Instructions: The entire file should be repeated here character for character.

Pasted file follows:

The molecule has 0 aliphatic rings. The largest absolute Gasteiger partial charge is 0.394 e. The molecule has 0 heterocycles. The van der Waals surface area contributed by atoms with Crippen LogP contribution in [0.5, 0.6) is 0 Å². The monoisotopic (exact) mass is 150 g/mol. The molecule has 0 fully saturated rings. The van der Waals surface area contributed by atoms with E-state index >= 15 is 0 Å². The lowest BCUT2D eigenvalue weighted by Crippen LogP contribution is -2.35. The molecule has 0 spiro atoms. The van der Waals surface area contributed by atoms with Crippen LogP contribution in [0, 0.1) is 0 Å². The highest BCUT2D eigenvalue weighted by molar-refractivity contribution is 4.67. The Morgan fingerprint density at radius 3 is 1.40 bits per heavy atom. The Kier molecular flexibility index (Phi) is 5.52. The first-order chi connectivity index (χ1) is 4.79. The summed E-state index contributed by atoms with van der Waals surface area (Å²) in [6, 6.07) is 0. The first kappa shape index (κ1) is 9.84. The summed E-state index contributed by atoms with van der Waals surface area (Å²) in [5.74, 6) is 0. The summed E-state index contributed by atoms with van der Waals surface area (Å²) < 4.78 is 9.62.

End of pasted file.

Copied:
The molecule has 0 aliphatic rings. The largest absolute Gasteiger partial charge is 0.394 e. The molecule has 0 heterocycles. The van der Waals surface area contributed by atoms with Crippen LogP contribution in [0.5, 0.6) is 0 Å². The monoisotopic (exact) mass is 150 g/mol. The molecule has 0 fully saturated rings. The van der Waals surface area contributed by atoms with E-state index >= 15 is 0 Å². The lowest BCUT2D eigenvalue weighted by Crippen LogP contribution is -2.35. The molecule has 0 spiro atoms. The van der Waals surface area contributed by atoms with Crippen LogP contribution in [0, 0.1) is 0 Å². The highest BCUT2D eigenvalue weighted by molar-refractivity contribution is 4.67. The Morgan fingerprint density at radius 3 is 1.40 bits per heavy atom. The Kier molecular flexibility index (Phi) is 5.52. The first-order chi connectivity index (χ1) is 4.79. The summed E-state index contributed by atoms with van der Waals surface area (Å²) in [6, 6.07) is 0. The first kappa shape index (κ1) is 9.84. The summed E-state index contributed by atoms with van der Waals surface area (Å²) in [5.74, 6) is 0. The summed E-state index contributed by atoms with van der Waals surface area (Å²) < 4.78 is 9.62.